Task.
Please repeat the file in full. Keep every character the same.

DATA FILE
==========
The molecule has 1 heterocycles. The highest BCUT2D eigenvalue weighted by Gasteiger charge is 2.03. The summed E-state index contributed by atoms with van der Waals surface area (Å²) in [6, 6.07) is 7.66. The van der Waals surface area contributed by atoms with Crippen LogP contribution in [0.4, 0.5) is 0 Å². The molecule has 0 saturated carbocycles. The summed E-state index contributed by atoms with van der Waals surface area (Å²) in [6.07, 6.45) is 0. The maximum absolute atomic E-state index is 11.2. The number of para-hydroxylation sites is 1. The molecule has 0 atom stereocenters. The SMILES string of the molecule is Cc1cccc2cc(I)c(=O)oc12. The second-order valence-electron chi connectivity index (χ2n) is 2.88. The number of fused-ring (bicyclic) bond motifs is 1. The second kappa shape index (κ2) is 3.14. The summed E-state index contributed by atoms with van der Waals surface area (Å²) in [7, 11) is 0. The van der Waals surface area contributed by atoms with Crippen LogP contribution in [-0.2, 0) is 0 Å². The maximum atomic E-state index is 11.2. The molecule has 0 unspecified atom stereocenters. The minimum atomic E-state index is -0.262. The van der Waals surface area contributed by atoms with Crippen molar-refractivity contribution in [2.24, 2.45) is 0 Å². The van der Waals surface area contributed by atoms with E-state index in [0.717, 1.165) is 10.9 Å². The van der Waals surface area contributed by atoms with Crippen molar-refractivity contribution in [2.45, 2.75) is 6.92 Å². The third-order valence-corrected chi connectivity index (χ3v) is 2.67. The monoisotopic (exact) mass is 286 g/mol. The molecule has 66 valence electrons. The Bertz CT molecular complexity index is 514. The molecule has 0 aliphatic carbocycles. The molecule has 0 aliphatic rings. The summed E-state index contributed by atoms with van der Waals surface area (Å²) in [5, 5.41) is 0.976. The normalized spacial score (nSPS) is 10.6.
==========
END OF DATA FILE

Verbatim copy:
The molecule has 1 heterocycles. The highest BCUT2D eigenvalue weighted by Gasteiger charge is 2.03. The summed E-state index contributed by atoms with van der Waals surface area (Å²) in [6, 6.07) is 7.66. The van der Waals surface area contributed by atoms with Crippen LogP contribution in [0.4, 0.5) is 0 Å². The molecule has 0 saturated carbocycles. The summed E-state index contributed by atoms with van der Waals surface area (Å²) in [6.07, 6.45) is 0. The maximum absolute atomic E-state index is 11.2. The number of para-hydroxylation sites is 1. The molecule has 0 atom stereocenters. The SMILES string of the molecule is Cc1cccc2cc(I)c(=O)oc12. The second-order valence-electron chi connectivity index (χ2n) is 2.88. The number of fused-ring (bicyclic) bond motifs is 1. The second kappa shape index (κ2) is 3.14. The summed E-state index contributed by atoms with van der Waals surface area (Å²) in [7, 11) is 0. The van der Waals surface area contributed by atoms with Crippen LogP contribution in [-0.2, 0) is 0 Å². The maximum atomic E-state index is 11.2. The molecule has 0 unspecified atom stereocenters. The minimum atomic E-state index is -0.262. The van der Waals surface area contributed by atoms with Crippen molar-refractivity contribution in [2.24, 2.45) is 0 Å². The van der Waals surface area contributed by atoms with E-state index in [0.717, 1.165) is 10.9 Å². The van der Waals surface area contributed by atoms with Crippen molar-refractivity contribution in [2.45, 2.75) is 6.92 Å². The third-order valence-corrected chi connectivity index (χ3v) is 2.67. The monoisotopic (exact) mass is 286 g/mol. The molecule has 66 valence electrons. The Bertz CT molecular complexity index is 514. The molecule has 0 aliphatic carbocycles. The molecule has 0 aliphatic rings. The summed E-state index contributed by atoms with van der Waals surface area (Å²) in [5, 5.41) is 0.976. The normalized spacial score (nSPS) is 10.6.